What makes an organically grown strawberry environmentally friendly?

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Strawberries are a particularly pest prone crop.

To control these pests, more than 9.5 million pounds of pesticides, including over 3 million pounds of methyl bromide, a toxic ozone-depleting chemical is applied each year. Methyl bromide is also associated with an increased risk of prostate cancer in farm workers.

We all like strawberries, but this pesticide use seems excessive: more pounds of pesticides were applied to 28,000 acres of strawberries than to 780,000 acres of cotton (and cotton is one of the world’s most pesticide intensive crops).

To avoid contributing to the use of methyl bromide, I have long purchased locally grown, certified organic strawberries. The organic approach is to rotate strawberries with other crops such as broccoli or a cover crop. Although yields in organic strawberries are only 65% to 89% that of conventional production, organic strawberries sell for 50% to 100% more than conventional berries, so the organic grower still does quite well.

Problem solved? Not so says an article in yesterday’s New York Times.

It turns out that even certified organic strawberries are fumigated with chemicals, including methyl bromide, at the early stages of their lifecycle.

“Before they begin bearing fruit, virtually all plants — whether they will go on to produce conventional berries or organic ones — are treated with fumigants and other synthetic pesticides.” In 2011, more than a million pounds of methyl bromide was applied around the world to young strawberry plants grown in nurseries. Most of the world’s nursery plants are produced here in California.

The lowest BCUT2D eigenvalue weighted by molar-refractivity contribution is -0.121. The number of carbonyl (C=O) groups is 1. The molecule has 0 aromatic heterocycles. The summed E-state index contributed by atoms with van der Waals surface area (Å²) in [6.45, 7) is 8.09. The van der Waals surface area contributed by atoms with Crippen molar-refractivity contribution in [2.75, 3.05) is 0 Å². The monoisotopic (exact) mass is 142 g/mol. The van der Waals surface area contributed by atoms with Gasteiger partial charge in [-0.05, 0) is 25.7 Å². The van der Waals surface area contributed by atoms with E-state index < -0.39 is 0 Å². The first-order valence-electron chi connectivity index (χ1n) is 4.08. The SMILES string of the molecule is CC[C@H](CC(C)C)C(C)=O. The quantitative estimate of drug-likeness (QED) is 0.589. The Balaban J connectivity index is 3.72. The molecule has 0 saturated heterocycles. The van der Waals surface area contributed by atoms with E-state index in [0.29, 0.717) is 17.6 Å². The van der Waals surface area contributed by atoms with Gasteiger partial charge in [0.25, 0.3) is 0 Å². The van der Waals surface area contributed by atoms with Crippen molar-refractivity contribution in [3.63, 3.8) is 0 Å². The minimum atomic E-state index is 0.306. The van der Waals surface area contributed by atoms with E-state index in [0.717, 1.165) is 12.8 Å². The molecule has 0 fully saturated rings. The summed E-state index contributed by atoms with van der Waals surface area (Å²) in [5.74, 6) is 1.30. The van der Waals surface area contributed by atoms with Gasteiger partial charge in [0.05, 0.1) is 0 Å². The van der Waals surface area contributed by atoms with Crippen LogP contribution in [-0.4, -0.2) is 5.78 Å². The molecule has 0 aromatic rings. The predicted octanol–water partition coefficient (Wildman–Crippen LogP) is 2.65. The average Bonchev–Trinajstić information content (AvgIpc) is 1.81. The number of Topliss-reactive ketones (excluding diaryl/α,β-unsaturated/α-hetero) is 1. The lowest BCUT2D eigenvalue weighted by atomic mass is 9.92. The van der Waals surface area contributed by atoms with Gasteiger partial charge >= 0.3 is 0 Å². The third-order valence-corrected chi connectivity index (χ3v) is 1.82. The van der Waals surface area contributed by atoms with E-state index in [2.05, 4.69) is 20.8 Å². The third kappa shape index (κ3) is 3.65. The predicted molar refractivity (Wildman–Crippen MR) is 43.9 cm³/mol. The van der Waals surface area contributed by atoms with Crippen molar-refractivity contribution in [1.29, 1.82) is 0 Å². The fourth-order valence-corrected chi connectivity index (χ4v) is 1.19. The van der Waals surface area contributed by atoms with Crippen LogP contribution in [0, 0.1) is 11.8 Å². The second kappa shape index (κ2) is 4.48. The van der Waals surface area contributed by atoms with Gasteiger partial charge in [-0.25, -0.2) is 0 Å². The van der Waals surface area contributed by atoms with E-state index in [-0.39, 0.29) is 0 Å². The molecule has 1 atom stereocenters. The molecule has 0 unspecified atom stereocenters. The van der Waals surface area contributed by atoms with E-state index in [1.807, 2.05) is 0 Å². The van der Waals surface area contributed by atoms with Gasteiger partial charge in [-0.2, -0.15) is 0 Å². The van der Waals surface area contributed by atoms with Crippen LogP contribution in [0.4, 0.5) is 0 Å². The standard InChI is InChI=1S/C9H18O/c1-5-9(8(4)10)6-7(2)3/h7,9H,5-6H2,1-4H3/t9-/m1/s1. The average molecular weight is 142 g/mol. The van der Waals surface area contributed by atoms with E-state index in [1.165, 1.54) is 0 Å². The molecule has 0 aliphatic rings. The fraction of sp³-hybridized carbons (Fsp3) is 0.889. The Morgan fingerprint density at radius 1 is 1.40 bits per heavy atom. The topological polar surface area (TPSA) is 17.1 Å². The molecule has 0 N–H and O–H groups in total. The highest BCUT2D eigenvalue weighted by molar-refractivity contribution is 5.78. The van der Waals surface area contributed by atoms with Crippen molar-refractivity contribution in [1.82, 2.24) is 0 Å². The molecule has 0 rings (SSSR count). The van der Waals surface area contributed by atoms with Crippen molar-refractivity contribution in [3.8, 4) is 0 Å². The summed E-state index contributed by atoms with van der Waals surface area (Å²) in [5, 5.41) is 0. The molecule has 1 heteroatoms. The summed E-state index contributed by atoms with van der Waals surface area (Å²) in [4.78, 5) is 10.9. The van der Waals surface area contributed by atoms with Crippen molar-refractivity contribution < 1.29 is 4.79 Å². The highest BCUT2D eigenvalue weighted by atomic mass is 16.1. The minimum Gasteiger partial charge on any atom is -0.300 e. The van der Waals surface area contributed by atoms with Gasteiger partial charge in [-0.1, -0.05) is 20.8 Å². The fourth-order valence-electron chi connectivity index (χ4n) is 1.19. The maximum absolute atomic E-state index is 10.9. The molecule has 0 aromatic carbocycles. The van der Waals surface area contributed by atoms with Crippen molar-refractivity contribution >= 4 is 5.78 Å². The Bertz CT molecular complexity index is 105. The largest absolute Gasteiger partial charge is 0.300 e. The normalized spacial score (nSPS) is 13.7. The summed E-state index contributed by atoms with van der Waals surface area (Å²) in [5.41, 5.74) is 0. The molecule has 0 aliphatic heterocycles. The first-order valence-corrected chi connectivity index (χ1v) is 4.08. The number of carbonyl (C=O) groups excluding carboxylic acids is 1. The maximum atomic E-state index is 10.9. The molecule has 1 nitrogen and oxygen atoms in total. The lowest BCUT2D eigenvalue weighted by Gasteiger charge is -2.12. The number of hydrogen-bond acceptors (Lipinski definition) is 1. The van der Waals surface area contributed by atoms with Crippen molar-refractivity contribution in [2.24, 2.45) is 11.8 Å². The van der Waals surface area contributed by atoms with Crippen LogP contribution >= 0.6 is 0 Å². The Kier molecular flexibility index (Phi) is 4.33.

Why is this practice acceptable to organic growers?

The NYT reports that many organic strawberry growers say that using organic stock amounts to taking a big financial risk with little chance of reward. “You bring sick plants from the nursery, I mean, you might as well keep your money in the bank,” said Carlos Vasquez, who grows 24 acres of organic strawberries in Monterey for Driscoll Strawberry Associates, the largest berry distributor in the world.

Some growers may not know that they are purchasing fumigated stock; others growers don’t see it as a big issue anyway.

“Once the plants bear fruit, they are not treated with synthetic chemicals, so the berries themselves can logically be considered pesticide-free.”

But if you follow this line of argument, then many conventionally grown strawberries can also be considered pesticide-free. Methyl bromide is a soil fumigant and is not sprayed on the fruit. There is no evidence that methyl bromide or any of the other very low levels of pesticide residues on conventionally grown produce cause harm to human health. These residues are usually well below the tolerance levels set by the United States Environmental Protection Agency. In other words, most pesticides sprayed on crops are not harmful to consumers.

Many consumers therefore may conclude that if they are not harmed and their children are not harmed by a particular pesticide, then the application is acceptable. But most farmers and environmentalists would disagree. The toxicity of the pesticide does matter. That is because when it comes to methyl bromide and most other pesticides, farm worker safety and environmental health are key concerns. For this reason, an important goal of sustainable agriculture is to reduce the use of the most toxic substances.

Where do we go from here? Clearly new and improved methods of disease control are needed for organic and conventional growers of strawberries. This includes development of alternative, less toxic compounds that can control serious diseases such as Verticillium wilt. This disease is especially destructive in semi-arid areas where soils are irrigated such as the farmlands of California. Another approach is the development of genetically engineered strawberries with robust resistance to soil-borne pathogens. Because organic farmers are prohibited from growing genetically engineered crops, they would not be able to use such new varieties if they were ever to become available. But they may still be able to use methyl bromide.

Follow Pamela Ronald:
Pamela Ronald is Professor of Plant Pathology at the University of California, Davis, where she studies the role that genes play in a plant’s response to its environment. Her research focuses on the genetics of rice. With her husband, she co-wrote Tomorrow's Table: Organic Farming, Genetics and the Future of Food. She writes a blog of the same name.